www.premierguitar.com PREMIER GUITAR NOVEMBER 2009 159
Some people skirt convention, developing
a fresh take on what it means to create an
amp. If you’re an acoustic player, the Acoustic
Image Ten2 combo requires a stretch of the
imagination just to fathom the path taken in
its design. Picture a combo that’s equally at
home with string bass, acoustic guitar, hollowbody jazz guitar, keyboards, vocals, and a
whole gamut of other string instruments.
But what if this amp we’re imagining had
two 10" speakers and a tweeter, measured
only 17" high and weighed just 28 pounds?
What if this amp pushed eight ... hundred ...
watts of power into a little round box—about
the same height and weight as a Princeton
Reverb amp, except with 67 times as much
power—and provided full-range sound from
30 Hz to 20kHz?
That’s just the beginning of what Acoustic
Image came up with in the fourth generation
of its compact, high-powered acoustic amp,
this time called the Ten2. Here are two takes
on this rig, first through the eyes of a guitarist
(that’s Bob), and then from a bassist’s vantage
point (from Dan).
A Guitar Player’s Perspective
By Bob Goffstein
Just as the Acoustic Image (AI) name and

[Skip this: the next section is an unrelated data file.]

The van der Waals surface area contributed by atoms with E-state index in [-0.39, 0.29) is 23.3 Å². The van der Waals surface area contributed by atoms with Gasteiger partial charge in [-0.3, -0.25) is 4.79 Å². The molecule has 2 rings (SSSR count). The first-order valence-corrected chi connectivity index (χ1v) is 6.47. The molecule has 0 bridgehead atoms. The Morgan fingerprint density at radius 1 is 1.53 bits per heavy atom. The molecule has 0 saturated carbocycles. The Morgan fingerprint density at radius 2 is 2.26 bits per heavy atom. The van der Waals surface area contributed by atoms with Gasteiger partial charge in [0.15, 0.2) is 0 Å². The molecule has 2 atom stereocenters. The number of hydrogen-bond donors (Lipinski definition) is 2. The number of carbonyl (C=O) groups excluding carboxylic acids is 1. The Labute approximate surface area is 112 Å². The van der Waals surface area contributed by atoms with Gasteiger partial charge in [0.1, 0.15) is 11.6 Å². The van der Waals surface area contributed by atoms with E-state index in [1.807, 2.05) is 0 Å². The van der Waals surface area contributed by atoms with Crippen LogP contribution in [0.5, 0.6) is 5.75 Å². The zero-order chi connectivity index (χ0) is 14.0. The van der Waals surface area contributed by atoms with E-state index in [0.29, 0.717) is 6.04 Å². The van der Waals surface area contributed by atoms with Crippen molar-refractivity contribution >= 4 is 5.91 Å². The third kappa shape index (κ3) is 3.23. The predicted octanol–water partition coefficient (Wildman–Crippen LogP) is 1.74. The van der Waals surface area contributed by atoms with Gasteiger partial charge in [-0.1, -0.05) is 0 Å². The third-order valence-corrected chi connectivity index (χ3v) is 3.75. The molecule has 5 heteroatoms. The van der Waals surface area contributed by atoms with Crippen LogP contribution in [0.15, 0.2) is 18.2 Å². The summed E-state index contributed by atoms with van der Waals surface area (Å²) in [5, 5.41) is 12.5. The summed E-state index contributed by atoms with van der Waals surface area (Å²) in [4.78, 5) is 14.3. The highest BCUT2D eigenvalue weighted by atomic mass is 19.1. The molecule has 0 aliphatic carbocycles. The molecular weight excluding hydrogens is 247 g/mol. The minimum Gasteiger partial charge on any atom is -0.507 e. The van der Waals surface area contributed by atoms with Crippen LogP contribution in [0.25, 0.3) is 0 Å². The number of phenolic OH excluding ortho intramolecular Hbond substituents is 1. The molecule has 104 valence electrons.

philosophy has legendary status among bass
players, the Ten2 breaks new ground in versatility by being very suitable for the guitarist
and vocalist as well. The core of its increased
versatility begins with a true two-channel
amp, with features that provide sonic and signal routing solutions like no other guitar amp.
I like to think of it as the hand grenade of
amps, though its round little body, especially
with its tilt-back legs deployed, also speaks
to me of my favorite Star Wars robot, R2D2.
Versatility starts at the beginning of the signal
chain: the inputs. Each of the two inputs utilizes
a 1/4" XLR combo jack. The XLR portion presents 600-ohm impedance and 47 volts of phantom power, ideal for both dynamic and condenser mics. The 1/4" input shows 1 megohm
of impedance, optimal for piezo pickup outputs
without the need for a separate preamp.
Guitarists will note the absence of channel
switching, which is no big loss since the amp is
really not designed for rhythm/lead rock/blues
work. Its class-D power amp and solid-state
preamp are just too clean. With an SPL of 93dB
at one watt, the Ten2’s other 799 watts provide
FROM BOTH A GUITAR AND BASS PERSPECTIVE
BY DAN BERKOWITZ AND BOB GOFFSTEIN